If you're upset becuase it makes the Irish look bad, I think you should take a long look at your motives, or just substitute Ireland and Irish for Russia and Russian, or America and American throughout the book and thus find the value--hopefully...


message 9: by Adrianna (last edited Dec 18, 2008 01:55AM) (new) - rated it 1 star

Adrianna Angela wrote: "Thanks Honore!

...Frank McCourt cashed in on his sad past and made a quick buck...


I think that's an excessive comment. He's not taking advantage of someone else's hardships (ie: True Crime) If he figured out how to make money based on his childhood experiences, all the more power to him.

He certainly presented a specific angle in the book and that's the point of writing. I really couldn't get into the book as much as I expected to and I still haven't picked it up since the summer. With that said, I don't think he presents a one dimensional view of Ireland. He presents the poverty he experienced - bare in mind that two of his siblings died while he was growing up.


message 10: by Sarah (new)

Sarah I think you mean "WOE is me", not "WOAH is me." :)



message 11: by Nina (new) - rated it 5 stars

Nina It's been a while since I read this book but I remember it as a memoir, it was sad the poverty, alcoholism, but Frank M, was no cry baby, but a survivor, with a sweet heart for his mom, Angela. I don't get the woe or woah part, it is not applicable.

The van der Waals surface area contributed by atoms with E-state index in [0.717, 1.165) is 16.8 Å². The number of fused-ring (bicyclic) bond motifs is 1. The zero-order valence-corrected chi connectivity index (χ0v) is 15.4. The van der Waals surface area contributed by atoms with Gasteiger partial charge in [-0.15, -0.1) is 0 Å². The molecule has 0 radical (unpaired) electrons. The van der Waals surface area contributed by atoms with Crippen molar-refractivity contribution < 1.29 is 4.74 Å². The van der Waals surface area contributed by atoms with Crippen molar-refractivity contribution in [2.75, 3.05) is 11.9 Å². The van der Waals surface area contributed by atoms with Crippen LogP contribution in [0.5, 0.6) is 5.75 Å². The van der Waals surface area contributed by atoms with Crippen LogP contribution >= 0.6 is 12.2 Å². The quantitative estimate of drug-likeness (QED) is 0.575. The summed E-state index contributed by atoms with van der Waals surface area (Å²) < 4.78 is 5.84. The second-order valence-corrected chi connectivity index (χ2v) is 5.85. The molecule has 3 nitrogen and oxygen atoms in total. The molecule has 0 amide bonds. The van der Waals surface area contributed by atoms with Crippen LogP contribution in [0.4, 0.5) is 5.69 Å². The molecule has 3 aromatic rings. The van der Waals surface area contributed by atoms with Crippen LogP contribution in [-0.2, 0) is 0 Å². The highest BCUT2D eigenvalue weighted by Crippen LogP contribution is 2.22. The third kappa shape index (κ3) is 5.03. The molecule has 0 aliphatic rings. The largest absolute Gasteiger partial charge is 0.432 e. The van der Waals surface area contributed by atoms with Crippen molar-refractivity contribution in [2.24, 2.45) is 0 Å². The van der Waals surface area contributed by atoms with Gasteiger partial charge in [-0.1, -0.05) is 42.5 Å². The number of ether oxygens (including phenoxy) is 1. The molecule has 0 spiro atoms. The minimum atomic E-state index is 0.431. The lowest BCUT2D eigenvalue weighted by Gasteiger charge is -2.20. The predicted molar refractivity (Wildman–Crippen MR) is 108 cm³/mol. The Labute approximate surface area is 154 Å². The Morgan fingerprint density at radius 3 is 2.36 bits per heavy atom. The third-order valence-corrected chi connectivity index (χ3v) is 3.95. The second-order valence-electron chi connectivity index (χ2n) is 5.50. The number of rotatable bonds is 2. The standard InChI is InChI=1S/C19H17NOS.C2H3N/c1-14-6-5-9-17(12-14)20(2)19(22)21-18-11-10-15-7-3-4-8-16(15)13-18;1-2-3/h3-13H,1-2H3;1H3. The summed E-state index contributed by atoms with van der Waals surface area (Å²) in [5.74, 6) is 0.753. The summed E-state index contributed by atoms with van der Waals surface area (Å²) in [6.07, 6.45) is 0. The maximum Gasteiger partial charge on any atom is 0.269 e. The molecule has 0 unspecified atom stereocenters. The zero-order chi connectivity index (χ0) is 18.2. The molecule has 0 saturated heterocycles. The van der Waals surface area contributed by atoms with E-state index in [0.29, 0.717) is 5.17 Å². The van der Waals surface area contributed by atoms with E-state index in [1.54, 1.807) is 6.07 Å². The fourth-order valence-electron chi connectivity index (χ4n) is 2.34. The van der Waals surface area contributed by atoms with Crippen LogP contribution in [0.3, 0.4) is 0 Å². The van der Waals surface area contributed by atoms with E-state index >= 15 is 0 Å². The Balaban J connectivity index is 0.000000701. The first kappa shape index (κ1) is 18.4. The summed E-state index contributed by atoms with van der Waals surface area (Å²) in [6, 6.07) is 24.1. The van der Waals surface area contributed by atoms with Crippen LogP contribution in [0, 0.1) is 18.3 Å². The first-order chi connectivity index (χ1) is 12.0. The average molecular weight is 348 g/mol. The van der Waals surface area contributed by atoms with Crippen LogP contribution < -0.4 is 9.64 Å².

message 12: by Jan (new) - rated it 1 star

Jan I only read this book because an english friend insisted, should have stuck to my guns, depressing drivel, did the world need to know how mant times he masturbated and where? I also find it hard to believe his mother paid for Irish dancing lessons when they were starving! Only laugh i got was explaining the wigs on the green reference to all the English ladies in my book club, it was a favourite saying of my mothers, would never read another one of his books, lifes too short.


Andrea I think you mean "woe is me." The book is sad but grammatically correct.


Paulm mixing genres in a review? ok....whatever.


 Claire "if you want to know about Ireland, read such and such a book"...? or maybe you could ask an actual Irish person? They do exist you know. And this is by no way a biased view of Limerick back then, this is a 100% completely honest view of Limerick back then. maybe for rich people it was different, but for the middle and lower class, it was pretty bad. Don't ppretend you know what Ireland was like if you're not Irish. I wasnt there, but my grandparents and my great grandparents were there, it actually happened. This book is a first hand, honest view of Limerick. Its not fiction. (and dont say you're 8th cousin is Irish, that doesn't make you Irish, I hate when people do that) :/


Jennifer Pavlich-crompton This book isn't about Ireland, it's about his life that happened to be in Ireland. I've been to Ireland and it is one of the loveliest places on earth filled with even lovelier people. ALL places have depressed periods in their history and ALL places have poor people living in them. If you can't see past what you think this book has to say about Ireland than I'm sorry you missed out on an amazing read.